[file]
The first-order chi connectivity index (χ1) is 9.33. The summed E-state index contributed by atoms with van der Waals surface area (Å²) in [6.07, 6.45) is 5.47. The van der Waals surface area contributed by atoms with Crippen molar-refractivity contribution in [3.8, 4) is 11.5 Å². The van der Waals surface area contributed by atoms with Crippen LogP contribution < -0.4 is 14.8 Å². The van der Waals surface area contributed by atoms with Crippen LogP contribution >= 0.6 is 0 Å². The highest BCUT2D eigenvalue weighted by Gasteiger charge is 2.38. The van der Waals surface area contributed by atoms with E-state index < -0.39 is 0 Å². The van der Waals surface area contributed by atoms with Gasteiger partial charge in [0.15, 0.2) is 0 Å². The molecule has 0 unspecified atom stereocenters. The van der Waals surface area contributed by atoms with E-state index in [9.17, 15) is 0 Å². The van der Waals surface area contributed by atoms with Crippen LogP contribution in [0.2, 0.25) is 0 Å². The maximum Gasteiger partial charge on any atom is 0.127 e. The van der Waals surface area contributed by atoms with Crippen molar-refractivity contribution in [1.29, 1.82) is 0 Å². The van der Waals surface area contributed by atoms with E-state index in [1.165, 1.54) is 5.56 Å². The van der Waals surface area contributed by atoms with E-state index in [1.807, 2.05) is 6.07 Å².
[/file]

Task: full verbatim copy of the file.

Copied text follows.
The first-order chi connectivity index (χ1) is 9.33. The summed E-state index contributed by atoms with van der Waals surface area (Å²) in [6.07, 6.45) is 5.47. The van der Waals surface area contributed by atoms with Crippen molar-refractivity contribution in [3.8, 4) is 11.5 Å². The van der Waals surface area contributed by atoms with Crippen LogP contribution < -0.4 is 14.8 Å². The van der Waals surface area contributed by atoms with Crippen LogP contribution >= 0.6 is 0 Å². The highest BCUT2D eigenvalue weighted by Gasteiger charge is 2.38. The van der Waals surface area contributed by atoms with E-state index < -0.39 is 0 Å². The van der Waals surface area contributed by atoms with Gasteiger partial charge in [0.15, 0.2) is 0 Å². The molecule has 0 unspecified atom stereocenters. The van der Waals surface area contributed by atoms with E-state index in [9.17, 15) is 0 Å². The van der Waals surface area contributed by atoms with Crippen LogP contribution in [0.2, 0.25) is 0 Å². The maximum Gasteiger partial charge on any atom is 0.127 e. The van der Waals surface area contributed by atoms with Crippen molar-refractivity contribution in [1.29, 1.82) is 0 Å². The van der Waals surface area contributed by atoms with E-state index in [1.165, 1.54) is 5.56 Å². The van der Waals surface area contributed by atoms with E-state index in [1.807, 2.05) is 6.07 Å².